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Celebrity stylist Jeanne Yang is shifting her gift approach this holiday season. “People are going to be focused on things that feel substantive,” predicts Yang, who during the pandemic fell in love with the “One Small Step” series on StoryCorps, which connects people from disparate backgrounds to discuss conflicts or commonalities. “Rather than going on Instagram and watching someone flaunt their ostentatious purchase, the five minutes you spend listening to these stories could impact you in a positive way,” says Yang, who is donating to both StoryCorps and No Kid Hungry on behalf of friends and family this year while also supporting small businesses like Vroman’s, the Pasadena bookstore.
Movie theaters, restaurants and bookstores have been pivoting throughout 2020 to offset lost income. Independent bookstores ranging from L.A.’s Skylight Books to Book Culture on New York’s Upper West Side are suggesting shopping early for hot titles, due to smaller print runs amid the pandemic, while many are also emphasizing personal service for customers who wish to avoid in-store shopping. “I’ll FaceTime or send videos of books I think [clients will] like,” says Joanne Hendricks, who owns an eponymous, celebrity-favorite bookstore in New York’s Greenwich Village, where one might find a vintage copy of Virginia Woolf’s Mrs. Dalloway or a signed cookbook by Marcella Hazan. (Natalie Portman has been spotted there.)
Many restaurants, meanwhile, are adding a premium to gift cards. At Santa Monica’s North Italia, a $100 gift card comes with a $20 bonus through Dec. 31. Via Goldbelly, iconic New York eateries are shipping gift boxes nationwide, from a $179 brunch box from Russ & Daughters to a three-pack of Detroit-style pizza from Brooklyn’s Emmy Squared for $89. Or consider gifting an online cooking class: Delicious Experiences offers customized virtual lessons, with such chefs as Elizabeth Blau of Honey Salt in Las Vegas contributing their fees and proceeds to charities like Delivering With Dignity. “We pivoted quickly to takeout and also created a community kitchen; with three other restaurants, we’ve delivered more than 200,000 meals over the past eight months,” Blau says, adding that the virtual, personalized classes are an opportunity to enjoy “a fun experience while also contributing meals to the community.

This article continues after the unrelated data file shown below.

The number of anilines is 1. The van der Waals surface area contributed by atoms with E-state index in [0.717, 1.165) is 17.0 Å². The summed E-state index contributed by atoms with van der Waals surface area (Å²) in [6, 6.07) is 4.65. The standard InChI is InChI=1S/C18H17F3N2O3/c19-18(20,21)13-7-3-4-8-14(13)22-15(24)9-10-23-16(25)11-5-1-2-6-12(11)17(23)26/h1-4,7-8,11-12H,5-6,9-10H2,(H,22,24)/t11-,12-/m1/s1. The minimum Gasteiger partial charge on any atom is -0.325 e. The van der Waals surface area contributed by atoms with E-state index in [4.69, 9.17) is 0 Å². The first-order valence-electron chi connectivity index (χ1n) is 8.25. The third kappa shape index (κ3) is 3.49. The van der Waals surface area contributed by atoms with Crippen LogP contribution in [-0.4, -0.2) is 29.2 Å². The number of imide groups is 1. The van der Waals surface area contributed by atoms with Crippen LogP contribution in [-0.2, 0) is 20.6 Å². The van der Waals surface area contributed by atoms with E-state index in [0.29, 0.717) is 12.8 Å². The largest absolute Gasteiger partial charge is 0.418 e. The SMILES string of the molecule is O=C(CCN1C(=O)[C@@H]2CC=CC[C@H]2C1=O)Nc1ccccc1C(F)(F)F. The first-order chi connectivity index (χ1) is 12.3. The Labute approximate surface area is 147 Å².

Gift cards and memberships likewise have become key to survival for independent movie theaters and film groups. “I’ve been really heartened by the people who’ve bought memberships while we’ve been closed,” says Sonya Chung, deputy director of New York’s nonprofit Film Forum. At American Cinematheque, the umbrella nonprofit organization programming Hollywood’s Egyptian Theatre and Santa Monica’s Aero Theatre, membership purchases after Nov. 27 come with a ’90s throwback logo T-shirt. “It’s one way to show that we appreciate the support,” says Grant Moninger, the group’s creative director and co-head film programmer. “People have been checking in to make sure we’re OK and renewing their memberships early. Nobody wants to see a place they love go away.”
A version of this story first appeared in the Nov. 18 issue of The Hollywood Reporter magazine. Click here to subscribe.
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